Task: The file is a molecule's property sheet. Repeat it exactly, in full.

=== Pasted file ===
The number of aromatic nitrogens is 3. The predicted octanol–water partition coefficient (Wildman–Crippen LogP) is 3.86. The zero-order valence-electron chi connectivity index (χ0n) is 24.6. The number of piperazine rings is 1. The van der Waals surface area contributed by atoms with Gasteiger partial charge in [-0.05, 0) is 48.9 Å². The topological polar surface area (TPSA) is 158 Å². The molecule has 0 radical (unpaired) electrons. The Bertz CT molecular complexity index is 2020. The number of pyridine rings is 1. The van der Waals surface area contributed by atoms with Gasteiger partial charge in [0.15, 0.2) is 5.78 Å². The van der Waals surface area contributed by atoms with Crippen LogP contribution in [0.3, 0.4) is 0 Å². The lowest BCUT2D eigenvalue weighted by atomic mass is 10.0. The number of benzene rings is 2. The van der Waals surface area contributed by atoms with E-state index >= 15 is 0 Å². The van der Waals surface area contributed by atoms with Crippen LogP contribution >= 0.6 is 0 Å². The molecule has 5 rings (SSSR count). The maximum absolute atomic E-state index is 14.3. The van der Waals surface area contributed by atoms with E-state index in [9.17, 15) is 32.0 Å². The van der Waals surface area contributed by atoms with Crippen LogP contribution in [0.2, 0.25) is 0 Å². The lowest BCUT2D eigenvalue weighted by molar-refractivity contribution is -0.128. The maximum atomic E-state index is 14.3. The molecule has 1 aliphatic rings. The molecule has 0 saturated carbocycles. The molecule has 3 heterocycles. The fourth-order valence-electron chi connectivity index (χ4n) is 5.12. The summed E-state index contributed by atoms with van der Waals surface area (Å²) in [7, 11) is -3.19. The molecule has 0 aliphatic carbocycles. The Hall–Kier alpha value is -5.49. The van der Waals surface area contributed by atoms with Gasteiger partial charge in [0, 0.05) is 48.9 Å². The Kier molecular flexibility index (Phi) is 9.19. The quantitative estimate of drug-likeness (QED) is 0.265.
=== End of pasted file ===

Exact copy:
The number of aromatic nitrogens is 3. The predicted octanol–water partition coefficient (Wildman–Crippen LogP) is 3.86. The zero-order valence-electron chi connectivity index (χ0n) is 24.6. The number of piperazine rings is 1. The van der Waals surface area contributed by atoms with Gasteiger partial charge in [-0.05, 0) is 48.9 Å². The topological polar surface area (TPSA) is 158 Å². The molecule has 0 radical (unpaired) electrons. The Bertz CT molecular complexity index is 2020. The number of pyridine rings is 1. The van der Waals surface area contributed by atoms with Gasteiger partial charge in [0.15, 0.2) is 5.78 Å². The van der Waals surface area contributed by atoms with Crippen LogP contribution in [0.3, 0.4) is 0 Å². The lowest BCUT2D eigenvalue weighted by atomic mass is 10.0. The number of benzene rings is 2. The van der Waals surface area contributed by atoms with E-state index >= 15 is 0 Å². The van der Waals surface area contributed by atoms with Crippen LogP contribution >= 0.6 is 0 Å². The molecule has 5 rings (SSSR count). The maximum absolute atomic E-state index is 14.3. The van der Waals surface area contributed by atoms with E-state index in [9.17, 15) is 32.0 Å². The van der Waals surface area contributed by atoms with Crippen LogP contribution in [0.2, 0.25) is 0 Å². The lowest BCUT2D eigenvalue weighted by molar-refractivity contribution is -0.128. The maximum atomic E-state index is 14.3. The molecule has 1 aliphatic rings. The molecule has 0 saturated carbocycles. The molecule has 3 heterocycles. The fourth-order valence-electron chi connectivity index (χ4n) is 5.12. The summed E-state index contributed by atoms with van der Waals surface area (Å²) in [7, 11) is -3.19. The molecule has 0 aliphatic carbocycles. The Hall–Kier alpha value is -5.49. The van der Waals surface area contributed by atoms with Gasteiger partial charge in [0, 0.05) is 48.9 Å². The Kier molecular flexibility index (Phi) is 9.19. The quantitative estimate of drug-likeness (QED) is 0.265.